Monthly Archives: October 2011

Short Talks, by Anne Carson

Short Talks, by Anne Carson

Each piece in Anne Carson’s Short Talks is a startling gem – some disorienting, some intimate, some wry, some wistful, many bright and impish. My favourite, combining almost all of those states, is:

Short Talk on Bonheur D’Etre Bien Aimee

Day after day I think of you as soon as I wake up. Someone has put cries of birds on the air like jewels.

This volume, slender in multiple dimensions, will be so easy to go back to again and again.

Thank you to Brick Books for providing a review copy of Short Talks, by Anne Carson.

The Pale King, by David Foster Wallace

The Pale King, by David Foster Wallace

It’s actually fairly easy to compose a review – be it for a book, concert, what have you – for something that didn’t meet expectations or just didn’t really click for you. You can clinically delineate the disappointing elements or ingredients, sum it up, be done with it. No joy in that – perhaps no point in that – but there you go.

It’s even fairly straightforward to compose a review for something that didn’t make the grade, at least for you, but in which you try, however painfully, to say something constructive or useful. There is maybe some grim satisfaction in at least offering suggestions for improving the experience next time out. Maybe the artist will see your review and take note, and/or someone else will take note, and/or you’ll adjust your expectations accordingly or just not make a return visit to that artist’s offerings, life being too short and all that.

And of course, light, happy, effusive reviews for the delightful … well, are clearly delightful, to revel in, to share with others, to be part of the collective joy.

What hurts and doesn’t work and won’t come out right is when you try to write something about a work that you love, when you know quite rightly that not everyone will love it or care … or should, because you know it isn’t for everyone …. and especially when you know it is the last thing you will hear from a beloved artist. So I’m just going to write what has been percolating for weeks and weeks since I rather unwillingly finished the last page of this book, and be done with it, however inadequate it’s likely to be.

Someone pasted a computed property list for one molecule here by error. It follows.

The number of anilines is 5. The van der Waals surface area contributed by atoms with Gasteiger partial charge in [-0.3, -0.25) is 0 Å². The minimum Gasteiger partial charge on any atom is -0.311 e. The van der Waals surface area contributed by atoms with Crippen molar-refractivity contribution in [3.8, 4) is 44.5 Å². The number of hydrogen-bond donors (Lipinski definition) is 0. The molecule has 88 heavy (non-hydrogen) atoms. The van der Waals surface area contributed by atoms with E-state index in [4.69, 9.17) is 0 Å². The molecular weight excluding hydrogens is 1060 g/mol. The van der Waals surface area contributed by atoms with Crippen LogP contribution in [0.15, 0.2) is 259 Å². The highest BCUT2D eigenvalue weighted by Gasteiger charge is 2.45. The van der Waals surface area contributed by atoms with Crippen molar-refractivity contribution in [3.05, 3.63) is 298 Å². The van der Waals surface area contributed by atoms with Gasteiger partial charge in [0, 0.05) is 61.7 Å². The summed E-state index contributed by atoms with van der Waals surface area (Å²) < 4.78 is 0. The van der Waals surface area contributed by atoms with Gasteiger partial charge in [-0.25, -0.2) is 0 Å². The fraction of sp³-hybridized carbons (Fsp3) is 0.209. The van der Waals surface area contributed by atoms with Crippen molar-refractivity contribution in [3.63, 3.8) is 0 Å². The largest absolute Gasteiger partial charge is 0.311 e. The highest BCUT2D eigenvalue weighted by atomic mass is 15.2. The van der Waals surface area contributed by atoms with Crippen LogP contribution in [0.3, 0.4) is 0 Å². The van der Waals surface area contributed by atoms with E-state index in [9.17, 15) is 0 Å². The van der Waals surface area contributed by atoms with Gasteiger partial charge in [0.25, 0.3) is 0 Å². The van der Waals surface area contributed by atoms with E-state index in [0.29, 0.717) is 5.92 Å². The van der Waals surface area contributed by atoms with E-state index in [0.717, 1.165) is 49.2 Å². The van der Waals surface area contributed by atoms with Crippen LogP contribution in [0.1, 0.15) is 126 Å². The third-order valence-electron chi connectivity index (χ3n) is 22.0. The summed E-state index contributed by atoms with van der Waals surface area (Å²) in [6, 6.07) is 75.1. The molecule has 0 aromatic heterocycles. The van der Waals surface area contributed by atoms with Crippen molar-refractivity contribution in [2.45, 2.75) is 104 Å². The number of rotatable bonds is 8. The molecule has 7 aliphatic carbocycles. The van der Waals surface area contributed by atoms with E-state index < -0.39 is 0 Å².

The Pale King by David Foster Wallace is the author’s most intimate and courageous work in a body of work characterized by much intimacy and courage, viewed both from what is within the book’s covers and viewed externally, in terms of its place in Wallace’s oeuvre and in the context of what happened while the work was in progress. When editor Michael Pietsch gathered and attempted to shape what his friend had left behind upon his death, one can only imagine the intimacy and courage attendant in that unanticipated and daunting mission. While a nascent bone structure of plot, theme and character is clearly evident, even the final product with which Pietsch leaves us is not and couldn’t possibly be fully formed. Interestingly, it doesn’t feel like it needed editing and paring, but likely as if it would have blossomed and grown even more complex, but would have had more elements come full circle, connect and resolve in what Wallace would have considered and delivered as the finished work.

The Pale King is ostensibly about the backgrounds and somewhat intertwined experiences of a cross section of employees of the Internal Revenue Service in Peoria, Illinois. Through their experiences, the reader learns about and, if the reader can bear to stick with it, absorbs the intensity and seeming futility of boredom, especially boredom bred of layers and layers of unquestioned rules, regulations and process. Amazingly, that boredom somehow becomes transcendent, counterpointed by a sense of the nobility of contending with boredom for seemingly greater causes, personal, social and even spiritual.

I was astonished at how Wallace made dealing with boredom so heroic, poignant and spellbinding. The standout sequence featuring IRS co-workers Shane Drinion and Meredith Rand is hypnotic, because Drinion is so arrestingly zen, compassionate and invested, listening so attentively to the story of Rand’s troubles, even though it was tedious, repetitious and self-absorbed. But it was still an absorbing sequence. And it showed what compassion and incredible attention to detail Wallace had himself. Perhaps it was that same intense sympathy and empathy that – who knows – drove him to what he did. So, the whole reading experience was both gorgeous and immensely bittersweet on numerous levels.

This is by no means the book with which readers should try to introduce themselves to David Foster Wallace – that could be anything from This is Water (which you can digest in a relative blink online), Consider the Lobster, possibly even Brief Interviews with Hideous Men. However, it is a wrenching and essential, albeit sadly premature last installment for Wallace devotees.

See also:

THE PALE KING: Monologues From The Unfinished Novel By David Foster Wallace
(a PEN benefit from April, 2011)

A Reunion with Boredom, by Charles Simic
(from New York Review of Books, August, 2011)